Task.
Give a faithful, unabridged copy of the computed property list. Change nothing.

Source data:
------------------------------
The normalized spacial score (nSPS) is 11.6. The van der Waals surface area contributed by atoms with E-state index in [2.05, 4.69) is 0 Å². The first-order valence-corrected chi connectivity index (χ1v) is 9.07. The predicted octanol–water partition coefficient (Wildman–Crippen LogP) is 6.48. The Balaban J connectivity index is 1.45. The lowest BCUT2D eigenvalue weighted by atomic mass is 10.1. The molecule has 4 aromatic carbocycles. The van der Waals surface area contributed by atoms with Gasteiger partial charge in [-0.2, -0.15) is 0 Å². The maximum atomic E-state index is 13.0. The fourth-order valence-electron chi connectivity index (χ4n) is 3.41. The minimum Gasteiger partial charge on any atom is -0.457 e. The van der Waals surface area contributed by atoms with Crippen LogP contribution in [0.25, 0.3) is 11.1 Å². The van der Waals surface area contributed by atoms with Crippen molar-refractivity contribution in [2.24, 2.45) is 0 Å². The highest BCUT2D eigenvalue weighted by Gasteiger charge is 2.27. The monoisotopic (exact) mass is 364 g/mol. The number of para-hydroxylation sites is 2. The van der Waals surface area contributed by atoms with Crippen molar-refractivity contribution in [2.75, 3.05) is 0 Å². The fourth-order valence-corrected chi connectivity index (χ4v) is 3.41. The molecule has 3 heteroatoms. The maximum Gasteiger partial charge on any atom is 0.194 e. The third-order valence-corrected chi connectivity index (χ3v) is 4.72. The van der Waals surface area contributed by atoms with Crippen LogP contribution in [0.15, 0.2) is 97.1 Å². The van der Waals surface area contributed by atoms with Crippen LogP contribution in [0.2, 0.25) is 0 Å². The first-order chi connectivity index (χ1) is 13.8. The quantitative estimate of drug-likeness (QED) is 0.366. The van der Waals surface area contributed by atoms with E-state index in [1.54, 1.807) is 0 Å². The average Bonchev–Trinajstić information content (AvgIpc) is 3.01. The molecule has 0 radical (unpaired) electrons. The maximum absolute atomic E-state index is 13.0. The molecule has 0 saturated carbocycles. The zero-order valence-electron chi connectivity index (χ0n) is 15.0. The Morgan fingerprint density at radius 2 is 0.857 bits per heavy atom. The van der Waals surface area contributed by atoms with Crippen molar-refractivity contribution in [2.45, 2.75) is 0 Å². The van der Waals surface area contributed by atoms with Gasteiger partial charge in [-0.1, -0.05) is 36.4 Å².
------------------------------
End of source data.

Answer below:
The normalized spacial score (nSPS) is 11.6. The van der Waals surface area contributed by atoms with E-state index in [2.05, 4.69) is 0 Å². The first-order valence-corrected chi connectivity index (χ1v) is 9.07. The predicted octanol–water partition coefficient (Wildman–Crippen LogP) is 6.48. The Balaban J connectivity index is 1.45. The lowest BCUT2D eigenvalue weighted by atomic mass is 10.1. The molecule has 4 aromatic carbocycles. The van der Waals surface area contributed by atoms with Gasteiger partial charge in [-0.2, -0.15) is 0 Å². The maximum atomic E-state index is 13.0. The fourth-order valence-electron chi connectivity index (χ4n) is 3.41. The minimum Gasteiger partial charge on any atom is -0.457 e. The van der Waals surface area contributed by atoms with Crippen LogP contribution in [0.25, 0.3) is 11.1 Å². The van der Waals surface area contributed by atoms with Crippen molar-refractivity contribution in [2.24, 2.45) is 0 Å². The highest BCUT2D eigenvalue weighted by Gasteiger charge is 2.27. The monoisotopic (exact) mass is 364 g/mol. The number of para-hydroxylation sites is 2. The van der Waals surface area contributed by atoms with Crippen molar-refractivity contribution in [2.75, 3.05) is 0 Å². The fourth-order valence-corrected chi connectivity index (χ4v) is 3.41. The molecule has 3 heteroatoms. The maximum Gasteiger partial charge on any atom is 0.194 e. The third-order valence-corrected chi connectivity index (χ3v) is 4.72. The van der Waals surface area contributed by atoms with Crippen LogP contribution in [0.15, 0.2) is 97.1 Å². The van der Waals surface area contributed by atoms with Crippen LogP contribution in [0.2, 0.25) is 0 Å². The first-order chi connectivity index (χ1) is 13.8. The quantitative estimate of drug-likeness (QED) is 0.366. The van der Waals surface area contributed by atoms with E-state index in [1.54, 1.807) is 0 Å². The average Bonchev–Trinajstić information content (AvgIpc) is 3.01. The molecule has 0 radical (unpaired) electrons. The maximum absolute atomic E-state index is 13.0. The molecule has 0 saturated carbocycles. The zero-order valence-electron chi connectivity index (χ0n) is 15.0. The Morgan fingerprint density at radius 2 is 0.857 bits per heavy atom. The van der Waals surface area contributed by atoms with Crippen molar-refractivity contribution in [2.45, 2.75) is 0 Å². The van der Waals surface area contributed by atoms with Gasteiger partial charge in [-0.1, -0.05) is 36.4 Å².